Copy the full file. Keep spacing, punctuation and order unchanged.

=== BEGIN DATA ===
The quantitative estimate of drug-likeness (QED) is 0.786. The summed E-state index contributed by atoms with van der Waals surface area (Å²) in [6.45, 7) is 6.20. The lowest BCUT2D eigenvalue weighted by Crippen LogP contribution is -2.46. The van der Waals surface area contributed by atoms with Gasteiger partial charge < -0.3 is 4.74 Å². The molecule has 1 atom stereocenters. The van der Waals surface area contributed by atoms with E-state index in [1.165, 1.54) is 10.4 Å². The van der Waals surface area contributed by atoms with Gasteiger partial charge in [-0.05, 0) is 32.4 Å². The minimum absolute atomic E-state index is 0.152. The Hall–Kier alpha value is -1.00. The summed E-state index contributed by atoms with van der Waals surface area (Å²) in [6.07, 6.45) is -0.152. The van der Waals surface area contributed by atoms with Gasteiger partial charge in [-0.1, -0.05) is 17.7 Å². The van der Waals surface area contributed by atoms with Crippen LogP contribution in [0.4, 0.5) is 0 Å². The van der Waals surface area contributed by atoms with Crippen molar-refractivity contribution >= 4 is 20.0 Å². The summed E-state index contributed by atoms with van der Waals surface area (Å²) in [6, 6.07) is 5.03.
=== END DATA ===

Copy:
The quantitative estimate of drug-likeness (QED) is 0.786. The summed E-state index contributed by atoms with van der Waals surface area (Å²) in [6.45, 7) is 6.20. The lowest BCUT2D eigenvalue weighted by Crippen LogP contribution is -2.46. The van der Waals surface area contributed by atoms with Gasteiger partial charge < -0.3 is 4.74 Å². The molecule has 1 atom stereocenters. The van der Waals surface area contributed by atoms with E-state index in [1.165, 1.54) is 10.4 Å². The van der Waals surface area contributed by atoms with Gasteiger partial charge in [-0.05, 0) is 32.4 Å². The minimum absolute atomic E-state index is 0.152. The Hall–Kier alpha value is -1.00. The summed E-state index contributed by atoms with van der Waals surface area (Å²) in [6.07, 6.45) is -0.152. The van der Waals surface area contributed by atoms with Gasteiger partial charge in [-0.1, -0.05) is 17.7 Å². The van der Waals surface area contributed by atoms with Crippen LogP contribution in [0.4, 0.5) is 0 Å². The van der Waals surface area contributed by atoms with Crippen molar-refractivity contribution >= 4 is 20.0 Å². The summed E-state index contributed by atoms with van der Waals surface area (Å²) in [6, 6.07) is 5.03.